Absurd U.S. policies echo totalitarian East German Cold War travel rules
By Bob Berwyn
SUMMIT COUNTY —News about the U.S. easing travel restrictions to Cuba made me think back to when I was growing up on U.S. Army bases in Germany.
The Cold War and the Iron Curtain around eastern Europe manifested in very tangible ways. West Berlin, technically part of West Germany, was completely surrounded by Communist East Germany, and we couldn’t just hop into a car or on to a train and go there at will.
Instead, traveling to Berlin involved making special reservations on a so-called duty train, intended mainly for U.S. soldiers and their families stationed in Berlin. The train left Frankfurt late at night and traveled through East Germany in the dark, to prevent Americans from “spying” on East Germany during daylight hours.
I traveled to Berlin several times as a youngster, once as part of a group attending a high school choir festival. On that trip, we managed to surreptitiously trade a couple of Playboy magazines for a red East German conductor’s hat. But aside from that youthful fun, I was always intensely aware that, even though life seemed normal in West Berlin, we were temporarily stranded on a political atoll, surrounded by sharp ideological reefs.
Growing up in that setting, and later studying political science at the university in Munich, gave me what I thought was a pretty good understanding of Cold War politics, but when I learned of the American embargo on Cuba, I had to scratch my head. It seemed that, even as we — as a country — championed freedom and liberty, were willing to build our own Iron Curtain of sorts, based on a misplaced sense of ideological righteousness.
As far as I’m concerned, the freedom to travel is — or should be — a fundamental American right, on par with freedom of speech and freedom of religion. Reacting to a totalitarian regime with totalitarian policies of our own seems completely irrational and frightening.. If our government can tell us where and where not to go, well, then that gives lie to some of our basic precepts of individual liberty. What harm can possible come to the U.S. from civilians visiting a small island nation, regardless of ideology.
It’s completely absurd that we can’t travel freely to a country closer to our borders than any other except Mexico and Canada. I’ve never heard a completely rational argument as to what, exactly, those travel and trade restrictions are intended to accomplish, and it should be obvious, several decades in, that they haven’t worked.
It’s even more amazing that the restrictions lasted as long as they have, perhaps in testament to the disproportionate power of a small but vocal minority of special interests in a politically critical state, which doesn’t seem to be a rational basis for formulating foreign policy.
So last week’s announcement by President Obama that some travel and economic restrictions will be eased is a welcome step in the right direction, but doesn’t go far enough. There’s really no valid reason for maintaining any level of restrictions, and, like many travelers, I’m hopeful that Obama will stop kow-towing to the Cuban ex-pat community and completely open the doors. We can’t control what Cuba does, but we can set an example of freedom.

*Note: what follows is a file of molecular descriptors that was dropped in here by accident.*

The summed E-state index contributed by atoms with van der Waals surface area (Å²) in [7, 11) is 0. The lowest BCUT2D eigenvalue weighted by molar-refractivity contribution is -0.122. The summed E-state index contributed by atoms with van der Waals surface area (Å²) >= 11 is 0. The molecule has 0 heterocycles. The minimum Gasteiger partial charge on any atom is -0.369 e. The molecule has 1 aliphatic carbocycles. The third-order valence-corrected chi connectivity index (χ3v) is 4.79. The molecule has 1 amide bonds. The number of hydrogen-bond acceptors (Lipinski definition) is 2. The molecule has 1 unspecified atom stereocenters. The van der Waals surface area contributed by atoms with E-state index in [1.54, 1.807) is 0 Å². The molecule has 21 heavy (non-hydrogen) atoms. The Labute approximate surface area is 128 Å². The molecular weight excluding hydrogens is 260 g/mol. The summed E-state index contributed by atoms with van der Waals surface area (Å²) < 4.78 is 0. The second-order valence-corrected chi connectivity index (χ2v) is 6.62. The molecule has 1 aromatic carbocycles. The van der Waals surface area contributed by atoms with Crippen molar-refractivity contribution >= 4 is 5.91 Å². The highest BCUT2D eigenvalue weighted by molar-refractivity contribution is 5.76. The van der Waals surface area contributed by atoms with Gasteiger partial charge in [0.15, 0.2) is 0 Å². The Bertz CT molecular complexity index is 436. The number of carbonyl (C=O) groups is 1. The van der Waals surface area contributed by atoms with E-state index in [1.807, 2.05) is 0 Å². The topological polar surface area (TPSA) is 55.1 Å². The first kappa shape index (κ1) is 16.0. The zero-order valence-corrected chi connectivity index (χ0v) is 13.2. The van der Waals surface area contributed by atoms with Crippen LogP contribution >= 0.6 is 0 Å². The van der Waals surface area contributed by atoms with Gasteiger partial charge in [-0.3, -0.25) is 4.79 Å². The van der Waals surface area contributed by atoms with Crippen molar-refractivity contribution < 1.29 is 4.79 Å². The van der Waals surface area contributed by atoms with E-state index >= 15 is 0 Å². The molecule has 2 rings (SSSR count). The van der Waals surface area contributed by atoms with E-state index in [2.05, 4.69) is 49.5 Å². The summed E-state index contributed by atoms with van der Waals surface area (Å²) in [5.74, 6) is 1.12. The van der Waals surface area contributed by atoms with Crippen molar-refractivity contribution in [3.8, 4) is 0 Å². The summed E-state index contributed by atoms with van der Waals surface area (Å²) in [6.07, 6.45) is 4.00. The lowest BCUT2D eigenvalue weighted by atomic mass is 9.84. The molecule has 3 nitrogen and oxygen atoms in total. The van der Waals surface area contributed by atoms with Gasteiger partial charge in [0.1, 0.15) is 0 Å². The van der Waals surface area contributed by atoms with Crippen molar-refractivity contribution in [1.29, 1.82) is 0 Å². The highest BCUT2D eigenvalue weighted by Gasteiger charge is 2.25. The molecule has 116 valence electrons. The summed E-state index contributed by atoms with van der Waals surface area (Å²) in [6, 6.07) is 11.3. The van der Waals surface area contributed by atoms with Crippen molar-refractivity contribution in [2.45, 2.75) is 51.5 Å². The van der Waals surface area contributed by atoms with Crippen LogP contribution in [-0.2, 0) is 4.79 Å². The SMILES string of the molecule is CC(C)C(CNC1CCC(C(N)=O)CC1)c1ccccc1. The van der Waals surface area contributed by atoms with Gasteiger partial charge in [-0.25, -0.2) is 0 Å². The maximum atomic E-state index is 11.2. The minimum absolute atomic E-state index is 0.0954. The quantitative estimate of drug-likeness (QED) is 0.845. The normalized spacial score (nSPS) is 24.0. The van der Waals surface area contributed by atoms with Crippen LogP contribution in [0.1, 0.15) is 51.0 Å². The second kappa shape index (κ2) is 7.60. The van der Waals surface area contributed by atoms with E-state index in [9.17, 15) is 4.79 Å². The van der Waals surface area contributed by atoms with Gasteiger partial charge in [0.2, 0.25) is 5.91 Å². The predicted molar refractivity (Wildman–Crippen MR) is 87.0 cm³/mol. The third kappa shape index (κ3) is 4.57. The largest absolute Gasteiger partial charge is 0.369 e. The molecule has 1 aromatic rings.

Specifically, Obama’s executive order will ease some restrictions on charter flights to Cuba, Allowing “all U.S. international airports to apply to provide services to licensed charters, provided such airports have adequate customs and immigration capabilities and a licensed travel service provider has expressed an interest in providing service to and from Cuba from that airport.”
Following is an excerpt from the White House blog detailing some of the changes. Read the full blog post here.
Purposeful Travel. To enhance contact with the Cuban people and support civil society through purposeful travel, including religious, cultural, and educational travel, the President has directed that regulations and policies governing purposeful travel be modified to:
• Allow religious organizations to sponsor religious travel to Cuba under a general license.
• Facilitate educational exchanges by: allowing accredited institutions of higher education to sponsor travel to Cuba for course work for academic credit under a general license; allowing students to participate through academic institutions other than their own; and facilitating instructor support to include support from adjunct and part-time staff.
• Restore specific licensing of educational exchanges not involving academic study pursuant to a degree program under the auspices of an organization that sponsors and organizes people-to-people programs.
• Modify requirements for licensing academic exchanges to require that the proposed course of study be accepted for academic credit toward their undergraduate or graduate degree (rather than regulating the length of the academic exchange in Cuba).
• Allow specifically licensed academic institutions to sponsor or cosponsor academic seminars, conferences, and workshops related to Cuba and allow faculty, staff, and students to attend.
• Allow specific licensing to organize or conduct non-academic clinics and workshops in Cuba for the Cuban people.
• Allow specific licensing for a greater scope of journalistic activities.
The Wall Street Journal story on the changes is online here.
Some reaction from a human rights group is online here.
An earlier Wall Street Journal story about Cuba policies and travel is online here.
That story includes an interesting discussion thread with comments from Cuban-Americans, but be aware that you have to register with the WSJ and use your REAL NAME to participate in the comment threads.